Some readers of my article Obesity in America gently accused me of insensitivity toward the overweight. I am not complaining about these comments and I recognize there are people who suffer from metabolic conditions and cannot hope to be thin unless they set about starving themselves. But, I do think these commenters have missed the phenomenon I am describing. There is a defiant, in-your-face, take-it-or-leave-it fatness in America that is relatively new.
Rather than the fit showing insensitivy toward the fat, it actually works the other way. Fat people are demonstrating insensitivity toward the fit.
Many obese people, despite publicized warnings, continue to publicly consume vast quantities of edible junk. [See Katherine S.'s description below of diners at the Golden Corral restaurant in South Carolina.] The problem is, orgies shouldn’t be public. Those who are committing slow suicide by way of gluttony should at least be discreet. After all, their eating habits are going to cost us all. We will see astronomically increased expenditures for the conditions that result from obesity, particulaly diabetes and heart disorders. If someone is going to flagrantly court disease and an early death, I say he should do it in the privacy of his own home.
Secondly, the obese show little sensitivity to the almost universal human aversion to naked, unclothed fat. They dress in midriffs and unbuttoned shirts, tight shorts and clingy nylon skirts, halter tops and low-cut jeans even when they weigh 350 or 400 pounds. Arguably, many of these people cannot afford nice clothes and obviously it is difficult to find clothes when you are large. I can understand that. But, Good Will and Salvation Army outlets are filled with dirt-cheap clothes and the fabric stores are filled with reams of cheap fabrics. There are alternatives. The unemployed and underemployed often have time on their hands and could sew. Besides, if people can’t afford decent clothes, how is it so many can afford cable TV, electronic games and movies?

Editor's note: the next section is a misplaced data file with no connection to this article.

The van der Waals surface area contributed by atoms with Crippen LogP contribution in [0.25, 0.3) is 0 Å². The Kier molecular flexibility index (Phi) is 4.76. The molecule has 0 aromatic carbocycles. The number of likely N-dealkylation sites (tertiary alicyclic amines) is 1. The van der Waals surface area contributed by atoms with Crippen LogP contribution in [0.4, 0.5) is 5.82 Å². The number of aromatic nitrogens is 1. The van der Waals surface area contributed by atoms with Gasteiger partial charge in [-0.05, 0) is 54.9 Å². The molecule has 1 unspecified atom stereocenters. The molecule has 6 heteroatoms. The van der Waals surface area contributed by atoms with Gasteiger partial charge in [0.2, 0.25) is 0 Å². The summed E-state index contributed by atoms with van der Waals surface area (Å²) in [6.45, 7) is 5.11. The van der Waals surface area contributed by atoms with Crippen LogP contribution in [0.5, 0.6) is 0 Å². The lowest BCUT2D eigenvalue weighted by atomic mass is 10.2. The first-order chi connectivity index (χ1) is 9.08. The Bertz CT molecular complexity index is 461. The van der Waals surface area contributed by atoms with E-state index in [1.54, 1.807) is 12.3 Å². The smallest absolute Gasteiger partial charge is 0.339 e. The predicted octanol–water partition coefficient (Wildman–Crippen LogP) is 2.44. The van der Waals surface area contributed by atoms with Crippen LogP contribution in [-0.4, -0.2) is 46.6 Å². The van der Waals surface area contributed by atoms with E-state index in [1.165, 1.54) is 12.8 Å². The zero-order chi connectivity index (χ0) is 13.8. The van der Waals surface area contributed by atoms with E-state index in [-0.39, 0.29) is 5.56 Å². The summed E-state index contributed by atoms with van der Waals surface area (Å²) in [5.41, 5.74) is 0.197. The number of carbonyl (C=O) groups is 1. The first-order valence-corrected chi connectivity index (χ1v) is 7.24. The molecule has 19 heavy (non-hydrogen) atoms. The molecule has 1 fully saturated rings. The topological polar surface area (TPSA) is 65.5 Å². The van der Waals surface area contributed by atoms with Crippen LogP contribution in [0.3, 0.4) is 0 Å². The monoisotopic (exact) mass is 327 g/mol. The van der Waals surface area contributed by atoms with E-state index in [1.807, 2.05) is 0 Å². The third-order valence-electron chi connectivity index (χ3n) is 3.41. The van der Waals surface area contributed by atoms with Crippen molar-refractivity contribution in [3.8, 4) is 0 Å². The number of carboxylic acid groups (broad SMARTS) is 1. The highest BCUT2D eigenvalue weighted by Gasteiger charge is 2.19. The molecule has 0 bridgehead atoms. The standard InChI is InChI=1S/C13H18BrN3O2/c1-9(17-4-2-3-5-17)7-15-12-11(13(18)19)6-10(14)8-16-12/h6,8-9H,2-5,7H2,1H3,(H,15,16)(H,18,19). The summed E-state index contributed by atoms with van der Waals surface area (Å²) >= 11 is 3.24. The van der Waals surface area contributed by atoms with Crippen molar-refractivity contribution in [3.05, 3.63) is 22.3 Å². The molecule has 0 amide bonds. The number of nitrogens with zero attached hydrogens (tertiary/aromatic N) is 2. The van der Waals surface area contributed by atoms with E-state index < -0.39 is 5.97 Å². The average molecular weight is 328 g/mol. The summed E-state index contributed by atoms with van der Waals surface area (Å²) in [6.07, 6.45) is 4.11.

By the way, Jamie Oliver, the famous TV chef, is also convinced many people are fat today because they are disconnected from food and don’t cook. He doesn’t make the point, as I have, that this represents a misguided search for ease and a spiritual malaise, but Oliver essentially agrees that it’s not just what you eat, but how you eat. Oliver has set about teaching the overweight to cook.
Here is an article that appeared in the New York Times this week about Oliver’s campaign in the Huntington-Ashland metropolitan area of West Virginia, where nearly half of the adults are obese. Oliver conducted a similar project in Rotherham, England, teaching the locals how to make simple meals. “They thought that cooking a meal and feeding it to your family was for posh people,” he said. Some participants didn’t own kitchen tables and ate take-out food on their floors.
Katherine S. writes: